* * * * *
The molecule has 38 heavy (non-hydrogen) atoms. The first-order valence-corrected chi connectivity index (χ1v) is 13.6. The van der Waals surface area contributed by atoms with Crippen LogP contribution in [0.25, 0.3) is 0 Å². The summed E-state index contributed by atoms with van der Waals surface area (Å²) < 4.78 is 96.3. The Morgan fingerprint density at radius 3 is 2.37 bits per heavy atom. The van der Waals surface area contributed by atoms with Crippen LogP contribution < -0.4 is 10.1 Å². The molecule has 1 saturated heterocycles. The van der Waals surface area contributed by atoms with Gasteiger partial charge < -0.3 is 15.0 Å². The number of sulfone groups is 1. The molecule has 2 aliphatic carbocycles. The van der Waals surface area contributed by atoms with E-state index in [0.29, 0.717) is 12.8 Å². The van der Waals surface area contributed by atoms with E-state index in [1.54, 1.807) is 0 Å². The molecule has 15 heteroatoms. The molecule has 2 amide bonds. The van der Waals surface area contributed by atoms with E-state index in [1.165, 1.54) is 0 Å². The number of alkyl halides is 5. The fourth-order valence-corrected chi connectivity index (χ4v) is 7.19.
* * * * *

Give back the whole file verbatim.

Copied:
The molecule has 38 heavy (non-hydrogen) atoms. The first-order valence-corrected chi connectivity index (χ1v) is 13.6. The van der Waals surface area contributed by atoms with Crippen LogP contribution in [0.25, 0.3) is 0 Å². The summed E-state index contributed by atoms with van der Waals surface area (Å²) < 4.78 is 96.3. The Morgan fingerprint density at radius 3 is 2.37 bits per heavy atom. The van der Waals surface area contributed by atoms with Crippen LogP contribution < -0.4 is 10.1 Å². The molecule has 1 saturated heterocycles. The van der Waals surface area contributed by atoms with Gasteiger partial charge < -0.3 is 15.0 Å². The number of sulfone groups is 1. The molecule has 2 aliphatic carbocycles. The van der Waals surface area contributed by atoms with E-state index in [0.29, 0.717) is 12.8 Å². The van der Waals surface area contributed by atoms with E-state index in [1.54, 1.807) is 0 Å². The molecule has 15 heteroatoms. The molecule has 2 amide bonds. The van der Waals surface area contributed by atoms with E-state index in [1.165, 1.54) is 0 Å². The number of alkyl halides is 5. The fourth-order valence-corrected chi connectivity index (χ4v) is 7.19.